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caring for or erecting suitable memorials over the said graves and to facilitate the discharge of its duties. Furthermore they agree to afford, so far as the provisions of their laws and the requirements of public health allow, every facility for giving effect to requests that the bodies of their soldiers and sailors may be transferred to their own country.


The graves of prisoners of war and interned civilians who are nationals of the different belligerent States and have died in captivity shall be properly maintained in accordance with Article 225 of the present Treaty. The Allied and Associated Governments on the one part and the German Government on the other part reciprocally undertake also to furnish to each other: (1) A complete list of those who have died, together with all information useful for identification; (2) All information as to the number and position of the graves of all those who have been buried without identification.


The Allied and Associated Powers publicly arraign William II of Hohenzollern, formerly German Emperor, for a supreme offence against international morality and the sanctity of treaties. A special tribunal will be constituted to try the accused, thereby assuring him the guarantees essential to the right of defence. It will be composed of five judges, one appointed by each of the following Powers: namely, the United States of America, Great Britain, France, Italy and Japan. In its decision the tribunal will be guided by the highest motives of international policy, with a view to vindicating the solemn obligations of international undertakings and the validity of international morality. It will be its duty to fix the punishment which it considers should be imposed. The Allied and Associated Powers will address a request to the Government of the Netherlands for the surrender to them of the exEmperor in order that he may be put on trial.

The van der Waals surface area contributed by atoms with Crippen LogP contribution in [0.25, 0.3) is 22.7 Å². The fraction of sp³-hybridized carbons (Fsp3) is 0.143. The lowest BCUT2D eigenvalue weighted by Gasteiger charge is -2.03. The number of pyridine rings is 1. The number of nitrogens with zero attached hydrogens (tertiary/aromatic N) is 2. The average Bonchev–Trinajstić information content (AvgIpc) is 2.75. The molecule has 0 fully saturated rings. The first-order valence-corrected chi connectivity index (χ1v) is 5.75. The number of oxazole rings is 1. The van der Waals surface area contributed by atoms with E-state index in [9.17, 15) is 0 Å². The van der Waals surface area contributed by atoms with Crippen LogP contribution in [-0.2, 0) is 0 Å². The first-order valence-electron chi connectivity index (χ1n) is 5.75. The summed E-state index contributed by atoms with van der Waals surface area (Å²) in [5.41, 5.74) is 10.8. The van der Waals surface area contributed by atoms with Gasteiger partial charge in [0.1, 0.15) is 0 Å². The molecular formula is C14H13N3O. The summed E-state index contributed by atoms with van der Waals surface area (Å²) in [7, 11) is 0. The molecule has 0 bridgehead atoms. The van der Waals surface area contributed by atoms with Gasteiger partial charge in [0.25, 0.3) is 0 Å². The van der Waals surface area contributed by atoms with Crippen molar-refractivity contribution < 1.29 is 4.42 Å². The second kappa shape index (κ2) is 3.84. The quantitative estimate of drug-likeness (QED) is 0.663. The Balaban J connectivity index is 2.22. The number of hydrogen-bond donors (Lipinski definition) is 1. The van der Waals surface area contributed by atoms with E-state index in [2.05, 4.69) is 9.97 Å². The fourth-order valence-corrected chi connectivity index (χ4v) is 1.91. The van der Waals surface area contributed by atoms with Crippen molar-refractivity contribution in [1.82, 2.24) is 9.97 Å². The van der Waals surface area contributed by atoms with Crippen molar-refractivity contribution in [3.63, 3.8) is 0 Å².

The German Government recognizes the right of the Allied and Associated Powers to bring before military tribunals persons accused of having committed acts in violation of the laws and customs of war. Such persons shall, if found guilty, be sentenced to punishments laid down by law. This provision will apply notwithstanding any proceedings or prosecution before a tribunal in Germany or in the territory of her allies.

The German Government shall hand over to the Allied and Associated Powers, or to such one of them as shall so request, all persons accused of having committed an act in violation of the laws and customs of war, who are specified either by name or by the rank, office or employment which they held under the German authorities.


Persons guilty of criminal acts against the nationals of one of the Allied and Associated Powers will be brought before the military tribunals of that Power.

Persons guilty of criminal acts against the nationals of more than one of the Allied and Associated Powers will be brought before military tribunals composed of members of the military tribunals of the Powers concerned.